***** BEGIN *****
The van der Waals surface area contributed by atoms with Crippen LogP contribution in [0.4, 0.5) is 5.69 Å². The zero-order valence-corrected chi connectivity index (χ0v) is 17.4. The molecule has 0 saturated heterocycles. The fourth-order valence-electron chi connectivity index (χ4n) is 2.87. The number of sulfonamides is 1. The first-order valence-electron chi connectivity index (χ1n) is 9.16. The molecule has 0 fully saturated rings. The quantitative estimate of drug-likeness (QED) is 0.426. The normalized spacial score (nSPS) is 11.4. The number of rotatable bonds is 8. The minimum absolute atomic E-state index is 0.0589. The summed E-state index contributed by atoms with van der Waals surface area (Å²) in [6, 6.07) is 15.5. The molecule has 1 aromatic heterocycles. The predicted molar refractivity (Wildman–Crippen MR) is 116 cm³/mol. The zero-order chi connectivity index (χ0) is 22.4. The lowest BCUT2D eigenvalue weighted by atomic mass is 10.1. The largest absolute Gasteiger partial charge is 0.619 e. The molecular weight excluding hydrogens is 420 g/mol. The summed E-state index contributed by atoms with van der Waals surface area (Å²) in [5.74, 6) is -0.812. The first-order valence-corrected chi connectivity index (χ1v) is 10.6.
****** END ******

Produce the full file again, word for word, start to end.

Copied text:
The van der Waals surface area contributed by atoms with Crippen LogP contribution in [0.4, 0.5) is 5.69 Å². The zero-order valence-corrected chi connectivity index (χ0v) is 17.4. The molecule has 0 saturated heterocycles. The fourth-order valence-electron chi connectivity index (χ4n) is 2.87. The number of sulfonamides is 1. The first-order valence-electron chi connectivity index (χ1n) is 9.16. The molecule has 0 fully saturated rings. The quantitative estimate of drug-likeness (QED) is 0.426. The normalized spacial score (nSPS) is 11.4. The number of rotatable bonds is 8. The minimum absolute atomic E-state index is 0.0589. The summed E-state index contributed by atoms with van der Waals surface area (Å²) in [6, 6.07) is 15.5. The molecule has 1 aromatic heterocycles. The predicted molar refractivity (Wildman–Crippen MR) is 116 cm³/mol. The zero-order chi connectivity index (χ0) is 22.4. The lowest BCUT2D eigenvalue weighted by atomic mass is 10.1. The largest absolute Gasteiger partial charge is 0.619 e. The molecular weight excluding hydrogens is 420 g/mol. The summed E-state index contributed by atoms with van der Waals surface area (Å²) in [5.74, 6) is -0.812. The first-order valence-corrected chi connectivity index (χ1v) is 10.6.